I wile ago someone on LinkedIn posted this question in a group forum. The subject became one of the most debated post I’ve ever seen. PMPs, Doctors and non-certified professionals had a real showdown – The final battle between the nemeses!
Some of the arguments against certifications within project management (such as PMI/PMP and PRINCE2):
- There is absolutely NO credible research linking those who are certified to more successful project outcomes or those who are NOT certified to less successful outcomes.
- Certification is a one-time test that cannot stand the test of time. Even if we re-certified, it is still a one-time single point of optimization that cannot represent what we do or did in between.
- If you are already pretty experienced, the certification may not provide much value in this aspect.
- Certification probably helps more in career growth than in running projects.
- If practitioners really wanted to improve themselves, then they should go about doing it the old fashioned way- by learning how to actually manage people to get things done.
- Competence based programs (less focus on standards, more focus on experience) is better the one-time tests.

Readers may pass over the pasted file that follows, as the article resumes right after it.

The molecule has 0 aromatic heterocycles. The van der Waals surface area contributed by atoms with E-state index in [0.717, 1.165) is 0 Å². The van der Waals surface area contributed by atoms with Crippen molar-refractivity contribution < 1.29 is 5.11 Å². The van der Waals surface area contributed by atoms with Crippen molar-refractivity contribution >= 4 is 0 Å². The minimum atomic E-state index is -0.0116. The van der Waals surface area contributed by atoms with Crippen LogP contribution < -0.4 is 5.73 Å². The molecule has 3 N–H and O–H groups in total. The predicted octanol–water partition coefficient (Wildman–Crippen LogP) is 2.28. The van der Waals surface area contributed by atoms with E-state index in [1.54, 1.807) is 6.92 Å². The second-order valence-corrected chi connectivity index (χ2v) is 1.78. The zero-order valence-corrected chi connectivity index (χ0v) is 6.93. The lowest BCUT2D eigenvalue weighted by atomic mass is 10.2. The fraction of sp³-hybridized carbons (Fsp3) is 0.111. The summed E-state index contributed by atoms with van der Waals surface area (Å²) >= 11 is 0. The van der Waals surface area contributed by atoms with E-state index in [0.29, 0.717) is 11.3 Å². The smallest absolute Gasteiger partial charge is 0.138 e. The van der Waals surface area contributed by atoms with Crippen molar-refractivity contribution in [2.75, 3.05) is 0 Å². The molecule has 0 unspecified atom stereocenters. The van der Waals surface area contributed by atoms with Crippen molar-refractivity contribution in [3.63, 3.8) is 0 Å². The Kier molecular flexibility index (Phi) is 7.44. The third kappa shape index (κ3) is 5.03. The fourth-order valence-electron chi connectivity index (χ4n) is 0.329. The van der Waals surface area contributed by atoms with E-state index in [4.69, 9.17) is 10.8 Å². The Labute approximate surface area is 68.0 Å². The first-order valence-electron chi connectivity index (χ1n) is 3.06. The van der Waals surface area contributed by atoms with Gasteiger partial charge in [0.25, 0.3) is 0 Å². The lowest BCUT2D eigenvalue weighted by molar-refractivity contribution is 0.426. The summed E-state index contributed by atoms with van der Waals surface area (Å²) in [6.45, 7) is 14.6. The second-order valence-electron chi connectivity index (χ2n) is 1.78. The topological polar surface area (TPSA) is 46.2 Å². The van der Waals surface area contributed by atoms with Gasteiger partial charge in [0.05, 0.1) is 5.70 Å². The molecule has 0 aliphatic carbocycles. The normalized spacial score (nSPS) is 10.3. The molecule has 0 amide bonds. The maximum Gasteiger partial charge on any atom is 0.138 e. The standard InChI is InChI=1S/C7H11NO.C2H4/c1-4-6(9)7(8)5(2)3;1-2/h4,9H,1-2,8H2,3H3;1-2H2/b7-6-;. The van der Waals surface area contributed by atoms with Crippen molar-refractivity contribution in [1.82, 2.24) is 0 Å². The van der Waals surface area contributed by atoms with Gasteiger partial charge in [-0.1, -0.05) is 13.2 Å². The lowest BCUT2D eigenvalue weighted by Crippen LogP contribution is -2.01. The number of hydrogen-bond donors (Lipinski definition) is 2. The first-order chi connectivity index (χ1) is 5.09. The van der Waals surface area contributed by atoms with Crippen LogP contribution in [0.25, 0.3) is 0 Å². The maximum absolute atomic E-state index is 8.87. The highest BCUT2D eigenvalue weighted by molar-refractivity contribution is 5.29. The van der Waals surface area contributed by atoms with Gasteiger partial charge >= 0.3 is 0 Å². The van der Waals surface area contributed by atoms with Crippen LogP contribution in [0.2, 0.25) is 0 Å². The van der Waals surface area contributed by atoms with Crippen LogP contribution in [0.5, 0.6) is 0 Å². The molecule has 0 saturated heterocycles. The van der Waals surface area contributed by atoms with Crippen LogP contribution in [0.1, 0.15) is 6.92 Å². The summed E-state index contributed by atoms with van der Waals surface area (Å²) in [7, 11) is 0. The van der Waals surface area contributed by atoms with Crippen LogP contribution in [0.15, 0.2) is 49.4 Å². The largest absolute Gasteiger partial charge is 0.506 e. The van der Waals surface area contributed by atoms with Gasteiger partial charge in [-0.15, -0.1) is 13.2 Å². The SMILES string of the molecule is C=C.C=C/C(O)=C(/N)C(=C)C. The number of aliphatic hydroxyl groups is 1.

This is my own thoughts; I have both a personal drive (to much according to some), experience, certifications and university degree. I do not value any of them higher then the other. The person I am today and the value I create in my profession, is a sum of them all. My PMP and PMI-ACP is not defining my capacity to deliver value, but my company or client can be confident that the value will be delivered through globally recognized best practices.
In the same way is a product not of better quality just because it’s UL or FCC approved, or made by following ISO standards. However, it is likely that it’s tested to perform well, and is probably made after well documented and standardized processes, recognized as best practice.
I have nothing bad to say about PMI, I appreciate the value being delivered to the project management community. Being a member provides an excellent opportunity to network and adding competence through meeting and discussing with other PM professionals, attending seminars and reading articles. The PDU program is a carrot (or a stick) to actually do it.
Finally, some further reading on the subject: